Landscape design and aesthetics should work to enhance a particular experience. To achieve this, I focus on two aspects of landscape: sensory engagement and eventfulness.
Sensory involvement with our surroundings is the way places engage us. Fully engaged senses bring us into the present moment and lead us to fully participate in our environment. Landscape can hold our attention without exhausting us – giving us a break from our normal preoccupations. The dynamic natural environment also enables a feeling of constant discovery. These states are incredibly restoring to the mind. Landscapes that are dynamic with natural phenomena are the most engaging, the most restorative, and the most memorable.
The art of creating dynamic landscapes means embracing a different set of materials. Instead of thinking in terms of stone, wood, and plant material, we think in terms of movement, light, ephemerality, memory, and phenomena. Instead of hardscape and plant material supporting a program of terrace and pool, light and movement should support an ephemeral moment in the late afternoon in July.
Alongside of natural events which promote our mental well-being, social events promote our social well-being. Designing for specific experiences and sequences adds another layer to landscape. There are thousands to choose from and we sometimes combine them into ‘hang out areas’. Reading in a hammock swinging over a planting of sweet-smelling herbs, socializing in lounge chairs under a shaded pergola positioned to catch the breeze, playing bocce with friends on a green lawn overlooking a meadow. These are some points of inspiration – when we add these events to a sequence of a perfect day and the states of mind we are trying to inspire, the physical aspect of the design starts to reveal itself.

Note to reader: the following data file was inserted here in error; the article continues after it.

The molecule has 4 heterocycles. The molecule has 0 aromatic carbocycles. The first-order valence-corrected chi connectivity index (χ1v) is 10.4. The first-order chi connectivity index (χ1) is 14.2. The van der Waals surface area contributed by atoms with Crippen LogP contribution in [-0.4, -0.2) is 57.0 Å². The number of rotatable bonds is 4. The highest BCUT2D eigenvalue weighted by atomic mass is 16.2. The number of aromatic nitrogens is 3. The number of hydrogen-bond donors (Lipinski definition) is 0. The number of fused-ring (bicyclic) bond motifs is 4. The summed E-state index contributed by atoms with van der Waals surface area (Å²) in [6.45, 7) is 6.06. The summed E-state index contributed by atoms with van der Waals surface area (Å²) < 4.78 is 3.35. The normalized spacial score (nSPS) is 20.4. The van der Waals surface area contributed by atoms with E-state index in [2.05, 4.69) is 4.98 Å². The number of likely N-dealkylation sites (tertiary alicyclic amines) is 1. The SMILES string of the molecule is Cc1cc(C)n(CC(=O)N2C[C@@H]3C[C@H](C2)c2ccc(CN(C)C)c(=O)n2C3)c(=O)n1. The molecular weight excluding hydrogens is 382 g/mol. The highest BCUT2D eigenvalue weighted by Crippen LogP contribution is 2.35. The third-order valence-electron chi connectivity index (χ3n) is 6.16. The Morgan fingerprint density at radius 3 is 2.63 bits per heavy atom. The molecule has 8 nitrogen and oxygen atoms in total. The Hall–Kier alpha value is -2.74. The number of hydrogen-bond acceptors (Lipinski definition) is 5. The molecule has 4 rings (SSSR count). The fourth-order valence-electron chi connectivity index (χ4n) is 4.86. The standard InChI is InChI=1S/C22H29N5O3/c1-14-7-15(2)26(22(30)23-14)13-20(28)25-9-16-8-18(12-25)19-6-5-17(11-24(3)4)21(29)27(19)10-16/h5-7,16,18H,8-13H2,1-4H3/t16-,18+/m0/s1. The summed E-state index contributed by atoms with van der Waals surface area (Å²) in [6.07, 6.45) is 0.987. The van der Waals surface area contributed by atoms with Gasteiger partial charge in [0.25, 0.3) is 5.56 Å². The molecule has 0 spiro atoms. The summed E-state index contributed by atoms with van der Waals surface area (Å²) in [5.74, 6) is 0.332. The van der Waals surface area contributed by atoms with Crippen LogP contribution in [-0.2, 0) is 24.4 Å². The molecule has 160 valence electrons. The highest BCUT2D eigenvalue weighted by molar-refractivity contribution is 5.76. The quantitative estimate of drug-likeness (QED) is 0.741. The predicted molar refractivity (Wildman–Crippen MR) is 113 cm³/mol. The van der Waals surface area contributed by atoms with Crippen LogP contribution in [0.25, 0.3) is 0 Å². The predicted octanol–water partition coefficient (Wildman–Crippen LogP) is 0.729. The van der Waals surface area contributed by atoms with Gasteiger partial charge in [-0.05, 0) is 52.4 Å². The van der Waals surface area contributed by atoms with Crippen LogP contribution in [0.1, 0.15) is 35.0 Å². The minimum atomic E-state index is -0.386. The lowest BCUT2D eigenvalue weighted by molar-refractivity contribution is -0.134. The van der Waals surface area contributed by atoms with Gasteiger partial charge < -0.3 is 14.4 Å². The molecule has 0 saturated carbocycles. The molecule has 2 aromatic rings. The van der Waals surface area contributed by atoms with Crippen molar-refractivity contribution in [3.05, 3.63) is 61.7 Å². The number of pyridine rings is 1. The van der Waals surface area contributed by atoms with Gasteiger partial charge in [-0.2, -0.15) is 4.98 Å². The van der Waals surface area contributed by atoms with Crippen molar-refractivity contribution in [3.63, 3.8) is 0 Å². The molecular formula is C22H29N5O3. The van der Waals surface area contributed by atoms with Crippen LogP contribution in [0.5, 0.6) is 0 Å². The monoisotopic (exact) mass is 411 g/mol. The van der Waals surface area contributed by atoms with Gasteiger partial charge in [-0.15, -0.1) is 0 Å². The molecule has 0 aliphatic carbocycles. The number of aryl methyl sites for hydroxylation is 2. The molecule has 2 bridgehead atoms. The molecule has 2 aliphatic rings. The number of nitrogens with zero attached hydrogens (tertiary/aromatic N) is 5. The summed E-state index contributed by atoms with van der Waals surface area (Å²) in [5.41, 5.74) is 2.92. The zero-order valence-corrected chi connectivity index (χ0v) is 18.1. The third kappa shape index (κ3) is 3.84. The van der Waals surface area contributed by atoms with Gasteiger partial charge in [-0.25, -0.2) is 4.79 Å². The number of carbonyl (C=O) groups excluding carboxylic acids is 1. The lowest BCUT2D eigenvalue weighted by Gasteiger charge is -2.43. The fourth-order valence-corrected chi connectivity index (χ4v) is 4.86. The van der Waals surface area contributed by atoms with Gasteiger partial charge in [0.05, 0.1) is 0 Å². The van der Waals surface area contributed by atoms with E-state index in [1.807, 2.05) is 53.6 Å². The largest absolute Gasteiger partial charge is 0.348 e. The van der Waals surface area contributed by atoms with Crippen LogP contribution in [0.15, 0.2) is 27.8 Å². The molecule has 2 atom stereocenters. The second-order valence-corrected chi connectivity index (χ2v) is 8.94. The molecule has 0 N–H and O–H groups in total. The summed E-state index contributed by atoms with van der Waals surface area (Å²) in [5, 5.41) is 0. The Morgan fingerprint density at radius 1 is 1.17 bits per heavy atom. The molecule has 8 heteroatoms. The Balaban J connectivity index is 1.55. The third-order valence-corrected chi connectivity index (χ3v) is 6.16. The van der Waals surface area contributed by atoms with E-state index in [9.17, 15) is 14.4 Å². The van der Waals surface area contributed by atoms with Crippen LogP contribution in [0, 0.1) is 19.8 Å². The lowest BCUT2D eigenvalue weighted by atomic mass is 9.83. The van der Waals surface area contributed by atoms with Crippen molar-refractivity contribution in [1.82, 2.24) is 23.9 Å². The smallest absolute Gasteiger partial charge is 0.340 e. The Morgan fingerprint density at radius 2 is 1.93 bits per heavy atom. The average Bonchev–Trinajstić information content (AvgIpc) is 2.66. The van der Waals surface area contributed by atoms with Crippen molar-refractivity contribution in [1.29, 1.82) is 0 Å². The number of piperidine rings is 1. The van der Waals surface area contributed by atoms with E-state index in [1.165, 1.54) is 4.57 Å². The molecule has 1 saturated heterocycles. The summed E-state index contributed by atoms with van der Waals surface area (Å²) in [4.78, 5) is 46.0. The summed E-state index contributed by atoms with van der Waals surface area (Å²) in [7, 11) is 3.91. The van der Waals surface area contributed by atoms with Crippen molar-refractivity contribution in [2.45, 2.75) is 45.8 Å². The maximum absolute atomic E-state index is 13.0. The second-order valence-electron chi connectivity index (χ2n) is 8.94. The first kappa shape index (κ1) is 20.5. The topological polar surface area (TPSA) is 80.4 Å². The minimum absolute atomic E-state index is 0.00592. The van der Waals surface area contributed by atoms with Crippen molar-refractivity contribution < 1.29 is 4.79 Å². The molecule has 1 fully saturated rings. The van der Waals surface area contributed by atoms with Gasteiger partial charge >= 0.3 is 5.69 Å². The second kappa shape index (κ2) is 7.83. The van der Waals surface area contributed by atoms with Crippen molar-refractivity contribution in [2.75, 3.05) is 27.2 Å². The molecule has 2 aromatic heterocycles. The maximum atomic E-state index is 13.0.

The challenge of designing for an infinity of unique moments is immediately obvious. When one designs for a moment, there is a lot more to understand, consider, and ultimately design. There are three critical components to making a landscape that completely engages us:
Site resonance: The process begins with sensitive observation and mapping. Sites have an organizational force of their own. Sound, views, light patterns, air movement, animals, prospect, and other phenomena are mapped on a plan. There is art in the way one measures and interprets phenomena that is ultimately translated into the design.
The event: “Eventlessness has no posts to drape duration on. From nothing to nothing is no time at all” was John Steinbeck’s observation that time is measured by events. Creating the circumstances for an event has less to do with painting a picture than setting the stage for an occurrence that brings people into the present moment. We design for the meaningful moments in our lives, such as eating, playing, arriving, and socializing, with phenomenal materials such as light, movement, reflection, and water.
Memory: Engagement happens suddenly and then gradually. After the initial encounter a memory is created that colors each subsequent interaction. A place becomes imbued with meaning from the ritual of daily living and memory becomes yet another sense with which we experience our surroundings. This furthers a personal relationship with the environment. If the designer is successful in creating a place that sets events in motion, the place will be memorable.
To give you an example of this method of design from the architectural world:
My friend’s father bought a sliver of land at the edge of a tidal marsh in Georgia. For a full year he observed the air movement, the light and the tides before hiring an architect. The result is an elevated, three-story sliver of a house with a core of three screened porches that run up the center with a sleeping porch on top. The marsh and tide sweep under the house. One has to cross a bridge to get to the front door. The rainwater is channeled down a chain and is deposited on a pile of oyster shells, replenished after every roast. The marsh breeze accelerates through each porch opening at a different speed; the higher the porch, the stronger the breeze. The result is a home that sets the stage for sensory experience by measuring the phenomena of the site. Every visit is a unique encounter with the environment – often shared with friends. It is fair to say that the house is designed as much with marsh, wind, tides, shade, and prospect as it is with wood, glass, and hardware.